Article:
He continued:"It follows from what I have said that not all information retrieved from a computer search against an individual’s name or unique identifier is personal data within the Act. Mere mention of the data subject in a document held by a data controller does not necessarily amount to his personal data. Whether it does so in any particular instance depends on where it falls in a continuum of relevance or proximity to the data subject as distinct, say, from transactions or matters in which he may have been involved to a greater or lesser degree."

This is a really important decision, as it differs from the view that the more privacy friendly advocates generally take, which is that anything which relates in any way to a living individual can be held to be their personal data, so they have a right to access it.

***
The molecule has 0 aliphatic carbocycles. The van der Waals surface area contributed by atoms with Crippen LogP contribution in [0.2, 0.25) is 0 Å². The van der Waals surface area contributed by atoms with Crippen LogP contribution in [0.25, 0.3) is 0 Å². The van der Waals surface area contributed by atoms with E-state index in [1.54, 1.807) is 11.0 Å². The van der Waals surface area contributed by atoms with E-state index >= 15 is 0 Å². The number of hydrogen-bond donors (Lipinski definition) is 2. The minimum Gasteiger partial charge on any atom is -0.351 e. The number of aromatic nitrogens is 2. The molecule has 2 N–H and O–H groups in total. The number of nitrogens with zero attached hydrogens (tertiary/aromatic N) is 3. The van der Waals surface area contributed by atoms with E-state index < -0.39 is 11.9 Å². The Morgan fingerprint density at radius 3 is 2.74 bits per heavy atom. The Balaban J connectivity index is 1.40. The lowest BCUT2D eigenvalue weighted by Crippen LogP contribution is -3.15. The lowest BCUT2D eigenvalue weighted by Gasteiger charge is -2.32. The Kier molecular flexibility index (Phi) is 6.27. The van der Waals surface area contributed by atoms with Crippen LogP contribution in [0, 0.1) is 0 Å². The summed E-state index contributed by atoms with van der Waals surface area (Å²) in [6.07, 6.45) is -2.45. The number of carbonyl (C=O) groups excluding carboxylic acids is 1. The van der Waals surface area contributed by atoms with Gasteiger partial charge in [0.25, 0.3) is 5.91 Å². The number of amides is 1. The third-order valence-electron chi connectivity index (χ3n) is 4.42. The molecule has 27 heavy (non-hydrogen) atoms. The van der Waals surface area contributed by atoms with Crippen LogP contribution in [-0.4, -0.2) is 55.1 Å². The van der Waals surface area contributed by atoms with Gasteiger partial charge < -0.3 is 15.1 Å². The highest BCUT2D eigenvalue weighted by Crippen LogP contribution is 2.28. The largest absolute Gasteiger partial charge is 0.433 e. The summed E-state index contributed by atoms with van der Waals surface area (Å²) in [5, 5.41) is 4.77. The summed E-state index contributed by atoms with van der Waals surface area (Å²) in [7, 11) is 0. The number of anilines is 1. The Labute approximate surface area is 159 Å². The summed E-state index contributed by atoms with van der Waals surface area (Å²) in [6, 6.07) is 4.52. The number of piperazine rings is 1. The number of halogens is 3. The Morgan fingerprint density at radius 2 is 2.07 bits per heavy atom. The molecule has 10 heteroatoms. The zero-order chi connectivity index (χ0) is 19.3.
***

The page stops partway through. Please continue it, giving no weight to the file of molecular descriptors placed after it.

It’s also important as we move into a world increasingly dominated by digital transactions and the internet. We are fast creating an internet of things. Occasionally these things are linked to an individual, possibly because they are to be held accountable should these things get lost or broken. But does this make those things information that an individual is entitled by law to access through the exercise of their subject access rights? I think not. Responsible organisations may always allow these people to see information about the things that they are linked with, but I don’t see why a general discretion to access this information should be confused with a formal entitlement to access it. Especially when an applicant is only entitled to be charged £10 to access information that could have cost a great deal more to compile.

The full Durant judgment can be found at